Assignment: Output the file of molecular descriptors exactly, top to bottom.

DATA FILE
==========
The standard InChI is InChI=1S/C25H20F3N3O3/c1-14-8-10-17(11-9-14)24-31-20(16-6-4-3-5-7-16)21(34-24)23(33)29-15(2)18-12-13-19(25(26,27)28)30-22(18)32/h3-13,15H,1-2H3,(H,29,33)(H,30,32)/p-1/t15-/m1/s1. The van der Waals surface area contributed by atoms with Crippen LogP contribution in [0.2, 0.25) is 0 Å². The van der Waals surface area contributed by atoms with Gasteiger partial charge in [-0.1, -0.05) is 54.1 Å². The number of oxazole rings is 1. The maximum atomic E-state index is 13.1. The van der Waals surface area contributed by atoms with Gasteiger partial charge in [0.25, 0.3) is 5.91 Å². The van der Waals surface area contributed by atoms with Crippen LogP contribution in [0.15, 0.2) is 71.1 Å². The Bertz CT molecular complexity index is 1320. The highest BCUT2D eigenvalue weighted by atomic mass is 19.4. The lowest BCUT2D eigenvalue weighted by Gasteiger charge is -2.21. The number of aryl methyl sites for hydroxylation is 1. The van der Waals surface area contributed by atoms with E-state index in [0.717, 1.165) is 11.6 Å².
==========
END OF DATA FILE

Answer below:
The standard InChI is InChI=1S/C25H20F3N3O3/c1-14-8-10-17(11-9-14)24-31-20(16-6-4-3-5-7-16)21(34-24)23(33)29-15(2)18-12-13-19(25(26,27)28)30-22(18)32/h3-13,15H,1-2H3,(H,29,33)(H,30,32)/p-1/t15-/m1/s1. The van der Waals surface area contributed by atoms with Crippen LogP contribution in [0.2, 0.25) is 0 Å². The van der Waals surface area contributed by atoms with Gasteiger partial charge in [-0.1, -0.05) is 54.1 Å². The number of oxazole rings is 1. The maximum atomic E-state index is 13.1. The van der Waals surface area contributed by atoms with Gasteiger partial charge in [0.25, 0.3) is 5.91 Å². The van der Waals surface area contributed by atoms with Crippen LogP contribution in [0.15, 0.2) is 71.1 Å². The Bertz CT molecular complexity index is 1320. The highest BCUT2D eigenvalue weighted by atomic mass is 19.4. The lowest BCUT2D eigenvalue weighted by Gasteiger charge is -2.21. The number of aryl methyl sites for hydroxylation is 1. The van der Waals surface area contributed by atoms with E-state index in [0.717, 1.165) is 11.6 Å².